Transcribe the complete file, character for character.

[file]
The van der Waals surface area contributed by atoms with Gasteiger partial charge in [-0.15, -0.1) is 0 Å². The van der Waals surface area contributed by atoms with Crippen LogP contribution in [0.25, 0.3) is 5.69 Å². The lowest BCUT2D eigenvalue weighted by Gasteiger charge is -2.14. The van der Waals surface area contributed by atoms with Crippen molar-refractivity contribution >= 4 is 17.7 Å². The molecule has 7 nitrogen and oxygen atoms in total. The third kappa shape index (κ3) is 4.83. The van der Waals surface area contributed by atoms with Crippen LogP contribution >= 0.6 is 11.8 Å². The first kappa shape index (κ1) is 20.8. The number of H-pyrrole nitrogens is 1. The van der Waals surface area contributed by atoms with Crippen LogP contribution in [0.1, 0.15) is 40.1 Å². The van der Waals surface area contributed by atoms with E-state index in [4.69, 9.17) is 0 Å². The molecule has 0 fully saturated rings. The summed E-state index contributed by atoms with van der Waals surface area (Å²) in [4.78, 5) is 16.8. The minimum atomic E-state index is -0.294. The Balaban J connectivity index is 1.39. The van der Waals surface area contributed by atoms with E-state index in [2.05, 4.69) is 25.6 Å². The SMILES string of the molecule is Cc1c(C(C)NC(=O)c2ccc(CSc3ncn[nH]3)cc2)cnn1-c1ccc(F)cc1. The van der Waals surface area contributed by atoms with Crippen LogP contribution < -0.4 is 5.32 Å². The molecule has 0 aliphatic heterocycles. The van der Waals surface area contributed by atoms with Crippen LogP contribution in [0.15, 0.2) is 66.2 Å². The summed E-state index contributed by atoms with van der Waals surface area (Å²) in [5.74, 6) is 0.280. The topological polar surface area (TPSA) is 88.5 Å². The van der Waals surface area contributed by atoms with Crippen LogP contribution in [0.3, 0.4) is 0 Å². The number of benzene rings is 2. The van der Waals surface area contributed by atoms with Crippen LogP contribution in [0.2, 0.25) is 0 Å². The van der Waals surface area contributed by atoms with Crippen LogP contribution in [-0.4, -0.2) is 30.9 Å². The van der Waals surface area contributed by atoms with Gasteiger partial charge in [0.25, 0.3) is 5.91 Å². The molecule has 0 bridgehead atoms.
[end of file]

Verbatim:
The van der Waals surface area contributed by atoms with Gasteiger partial charge in [-0.15, -0.1) is 0 Å². The van der Waals surface area contributed by atoms with Crippen LogP contribution in [0.25, 0.3) is 5.69 Å². The lowest BCUT2D eigenvalue weighted by Gasteiger charge is -2.14. The van der Waals surface area contributed by atoms with Crippen molar-refractivity contribution >= 4 is 17.7 Å². The molecule has 7 nitrogen and oxygen atoms in total. The third kappa shape index (κ3) is 4.83. The van der Waals surface area contributed by atoms with Crippen LogP contribution >= 0.6 is 11.8 Å². The first kappa shape index (κ1) is 20.8. The number of H-pyrrole nitrogens is 1. The van der Waals surface area contributed by atoms with Crippen LogP contribution in [0.1, 0.15) is 40.1 Å². The van der Waals surface area contributed by atoms with E-state index in [4.69, 9.17) is 0 Å². The molecule has 0 fully saturated rings. The summed E-state index contributed by atoms with van der Waals surface area (Å²) in [4.78, 5) is 16.8. The minimum atomic E-state index is -0.294. The Balaban J connectivity index is 1.39. The van der Waals surface area contributed by atoms with E-state index in [2.05, 4.69) is 25.6 Å². The SMILES string of the molecule is Cc1c(C(C)NC(=O)c2ccc(CSc3ncn[nH]3)cc2)cnn1-c1ccc(F)cc1. The van der Waals surface area contributed by atoms with Crippen LogP contribution < -0.4 is 5.32 Å². The molecule has 0 aliphatic heterocycles. The van der Waals surface area contributed by atoms with Crippen LogP contribution in [0.15, 0.2) is 66.2 Å². The summed E-state index contributed by atoms with van der Waals surface area (Å²) in [5.74, 6) is 0.280. The topological polar surface area (TPSA) is 88.5 Å². The van der Waals surface area contributed by atoms with Crippen LogP contribution in [0.3, 0.4) is 0 Å². The number of benzene rings is 2. The van der Waals surface area contributed by atoms with Crippen LogP contribution in [0.2, 0.25) is 0 Å². The van der Waals surface area contributed by atoms with Crippen LogP contribution in [-0.4, -0.2) is 30.9 Å². The van der Waals surface area contributed by atoms with Gasteiger partial charge in [0.25, 0.3) is 5.91 Å². The molecule has 0 bridgehead atoms.